Although the president’s advisers, who seem to be running the Korean show, are not inclined to listen to the Russian president, his position backs up South Korean President Moon Jae‐in. China also has always taken a pragmatic view of the Korean question. President Trump is looking ever more isolated.
Perhaps Putin’s most subversive point was to sneer at South Korean acquiescence to American dominance. He cited Russian proposals for trans‐Korean projects which Seoul rejected under pressure from Washington. That, he said, reflected a “deficit of sovereignty.” Putin might win some fans today among ROK policymakers worried that U.S. intransigence—reflecting the fantasy that Kim can be forced to trust the Trump administration with his future—will destroy a unique opportunity to secure a stable and peaceful peninsula.
The most interesting question surrounding the summit will not be answered until later. Did Moscow make any private promises to support the North, most importantly to help ease the impact of U.S. sanctions? The gains to Pyongyang from such a deal are obvious: keeping even a small windpipe open would ensure the functioning of the North Korean system. A Russian commitment also would put pressure on the Xi government be more supportive of Pyongyang against Washington, lest Beijing lose diplomatic ground achieved in the four summits over the last year.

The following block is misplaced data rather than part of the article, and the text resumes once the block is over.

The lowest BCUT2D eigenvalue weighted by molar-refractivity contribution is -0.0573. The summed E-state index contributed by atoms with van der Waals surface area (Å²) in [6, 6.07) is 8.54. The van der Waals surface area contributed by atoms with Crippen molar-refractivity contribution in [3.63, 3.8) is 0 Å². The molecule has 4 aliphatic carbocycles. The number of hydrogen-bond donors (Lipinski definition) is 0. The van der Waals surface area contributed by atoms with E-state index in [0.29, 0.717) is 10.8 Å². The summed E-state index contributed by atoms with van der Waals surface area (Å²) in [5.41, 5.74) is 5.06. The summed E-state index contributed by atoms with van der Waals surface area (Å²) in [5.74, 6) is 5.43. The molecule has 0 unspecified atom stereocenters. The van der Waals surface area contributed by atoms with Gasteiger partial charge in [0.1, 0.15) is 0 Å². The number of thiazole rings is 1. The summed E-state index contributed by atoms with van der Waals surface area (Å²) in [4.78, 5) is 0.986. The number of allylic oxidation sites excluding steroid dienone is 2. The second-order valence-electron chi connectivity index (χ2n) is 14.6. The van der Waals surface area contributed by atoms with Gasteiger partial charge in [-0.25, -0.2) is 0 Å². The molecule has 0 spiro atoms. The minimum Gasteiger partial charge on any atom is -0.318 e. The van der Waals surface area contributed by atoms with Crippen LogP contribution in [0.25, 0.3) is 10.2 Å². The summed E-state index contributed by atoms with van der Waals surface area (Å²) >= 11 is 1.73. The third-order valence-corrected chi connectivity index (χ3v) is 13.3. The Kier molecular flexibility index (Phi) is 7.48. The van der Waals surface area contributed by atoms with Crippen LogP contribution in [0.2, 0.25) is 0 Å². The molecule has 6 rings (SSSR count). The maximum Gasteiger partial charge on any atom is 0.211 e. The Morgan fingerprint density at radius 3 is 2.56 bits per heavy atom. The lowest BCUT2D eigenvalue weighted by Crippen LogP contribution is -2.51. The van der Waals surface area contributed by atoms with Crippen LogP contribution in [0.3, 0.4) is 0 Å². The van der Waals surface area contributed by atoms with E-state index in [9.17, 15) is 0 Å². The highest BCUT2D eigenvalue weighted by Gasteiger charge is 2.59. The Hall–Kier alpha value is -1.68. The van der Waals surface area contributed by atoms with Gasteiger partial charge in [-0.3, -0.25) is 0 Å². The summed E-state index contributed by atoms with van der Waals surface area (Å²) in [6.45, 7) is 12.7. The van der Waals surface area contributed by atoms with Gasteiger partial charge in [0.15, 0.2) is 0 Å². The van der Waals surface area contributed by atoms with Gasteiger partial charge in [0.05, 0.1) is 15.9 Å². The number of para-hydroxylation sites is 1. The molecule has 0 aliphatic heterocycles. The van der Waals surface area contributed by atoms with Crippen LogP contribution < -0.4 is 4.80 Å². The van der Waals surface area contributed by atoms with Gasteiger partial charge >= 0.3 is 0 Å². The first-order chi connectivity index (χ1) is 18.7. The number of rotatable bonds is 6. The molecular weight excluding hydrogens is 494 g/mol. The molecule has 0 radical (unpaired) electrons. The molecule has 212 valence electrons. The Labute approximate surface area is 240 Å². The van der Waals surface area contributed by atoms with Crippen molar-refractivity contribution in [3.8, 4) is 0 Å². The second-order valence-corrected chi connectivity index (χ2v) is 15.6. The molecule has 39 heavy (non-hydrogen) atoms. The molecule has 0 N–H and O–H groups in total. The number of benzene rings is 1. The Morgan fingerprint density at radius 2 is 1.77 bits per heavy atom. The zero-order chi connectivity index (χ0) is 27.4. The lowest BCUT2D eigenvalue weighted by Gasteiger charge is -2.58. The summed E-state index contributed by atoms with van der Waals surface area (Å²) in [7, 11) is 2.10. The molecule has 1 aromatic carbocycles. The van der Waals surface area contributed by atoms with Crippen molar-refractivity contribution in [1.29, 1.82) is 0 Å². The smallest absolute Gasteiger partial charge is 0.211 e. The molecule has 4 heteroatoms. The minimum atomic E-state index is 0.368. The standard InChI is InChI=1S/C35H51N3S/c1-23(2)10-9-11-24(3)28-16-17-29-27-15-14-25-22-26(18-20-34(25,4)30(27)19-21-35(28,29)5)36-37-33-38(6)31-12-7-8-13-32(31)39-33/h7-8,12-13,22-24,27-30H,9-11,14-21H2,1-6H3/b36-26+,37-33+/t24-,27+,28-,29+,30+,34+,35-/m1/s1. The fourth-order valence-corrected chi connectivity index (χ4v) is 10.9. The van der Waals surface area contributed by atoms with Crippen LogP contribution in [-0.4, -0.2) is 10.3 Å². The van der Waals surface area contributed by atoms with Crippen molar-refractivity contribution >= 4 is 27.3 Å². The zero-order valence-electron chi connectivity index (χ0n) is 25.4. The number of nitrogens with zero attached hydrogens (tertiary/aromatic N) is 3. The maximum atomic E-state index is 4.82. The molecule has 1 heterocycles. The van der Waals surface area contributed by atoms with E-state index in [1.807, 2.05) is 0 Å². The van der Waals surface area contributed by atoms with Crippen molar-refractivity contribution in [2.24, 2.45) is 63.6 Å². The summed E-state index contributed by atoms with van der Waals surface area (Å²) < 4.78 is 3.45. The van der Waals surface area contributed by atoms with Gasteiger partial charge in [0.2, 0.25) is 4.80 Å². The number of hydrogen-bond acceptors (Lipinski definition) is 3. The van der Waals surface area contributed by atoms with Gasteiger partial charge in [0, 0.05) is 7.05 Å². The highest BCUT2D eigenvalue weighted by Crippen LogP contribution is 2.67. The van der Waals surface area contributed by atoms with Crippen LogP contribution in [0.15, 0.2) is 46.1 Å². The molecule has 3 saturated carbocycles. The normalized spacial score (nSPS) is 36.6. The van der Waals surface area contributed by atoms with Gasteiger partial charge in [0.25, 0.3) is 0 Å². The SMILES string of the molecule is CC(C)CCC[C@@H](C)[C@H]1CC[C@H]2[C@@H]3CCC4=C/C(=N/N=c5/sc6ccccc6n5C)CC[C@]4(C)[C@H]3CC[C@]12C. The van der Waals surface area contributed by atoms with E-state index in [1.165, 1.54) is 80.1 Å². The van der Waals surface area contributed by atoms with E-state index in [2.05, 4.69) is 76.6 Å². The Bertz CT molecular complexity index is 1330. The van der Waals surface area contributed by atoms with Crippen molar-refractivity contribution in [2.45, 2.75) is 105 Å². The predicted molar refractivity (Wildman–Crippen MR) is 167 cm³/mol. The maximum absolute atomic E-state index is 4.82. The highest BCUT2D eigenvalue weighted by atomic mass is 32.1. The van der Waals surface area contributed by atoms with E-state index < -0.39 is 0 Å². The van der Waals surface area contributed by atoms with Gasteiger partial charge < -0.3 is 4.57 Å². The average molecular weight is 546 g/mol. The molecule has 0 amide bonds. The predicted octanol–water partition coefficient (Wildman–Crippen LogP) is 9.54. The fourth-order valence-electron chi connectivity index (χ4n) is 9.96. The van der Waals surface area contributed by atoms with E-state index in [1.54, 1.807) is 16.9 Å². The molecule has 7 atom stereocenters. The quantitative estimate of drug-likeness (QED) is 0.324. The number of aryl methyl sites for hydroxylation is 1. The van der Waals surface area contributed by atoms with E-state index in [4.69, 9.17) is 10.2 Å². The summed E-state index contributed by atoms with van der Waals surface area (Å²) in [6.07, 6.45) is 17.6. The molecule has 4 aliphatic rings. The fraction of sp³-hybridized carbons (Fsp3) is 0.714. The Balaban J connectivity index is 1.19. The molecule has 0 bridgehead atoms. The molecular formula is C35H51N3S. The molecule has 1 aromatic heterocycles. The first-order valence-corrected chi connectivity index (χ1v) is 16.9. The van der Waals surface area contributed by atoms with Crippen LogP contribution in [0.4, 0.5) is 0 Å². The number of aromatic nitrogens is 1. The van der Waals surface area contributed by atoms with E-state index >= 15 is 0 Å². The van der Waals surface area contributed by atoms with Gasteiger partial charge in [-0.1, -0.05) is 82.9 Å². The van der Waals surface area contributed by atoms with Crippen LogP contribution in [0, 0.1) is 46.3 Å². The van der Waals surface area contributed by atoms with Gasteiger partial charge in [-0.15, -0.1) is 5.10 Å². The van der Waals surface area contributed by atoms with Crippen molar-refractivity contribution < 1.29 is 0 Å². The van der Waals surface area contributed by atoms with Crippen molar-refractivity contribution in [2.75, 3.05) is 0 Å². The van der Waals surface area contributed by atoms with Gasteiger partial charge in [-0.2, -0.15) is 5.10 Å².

For Russia the economic benefits of aiding the North are minimal. The DPRK market is small and difficult to manage even in the best of times, and any public activities would trigger additional U.S. sanctions against Moscow. Still, helping the North resist Washington’s demands would hamper the Trump administration’s attempt to reshape Northeast Asia to its advantage. Additionally, there would be diplomatic gains from providing North Korea with another friend to maintain Pyongyang’s healthy independence from China and South Korea.
Kim continues to demonstrate an adept diplomatic hand. After meeting with Putin, only a summit with Shinzo Abe obviously remains left. The Putin‐Kim soiree isn’t likely to yield much publicly anyway, but it may have won the DPRK a bit more covert backing which could strengthen its hand against Washington. If so, that will add to the price paid by America as its relations with the Russian Federation turn into a seemingly permanent mini‐Cold War.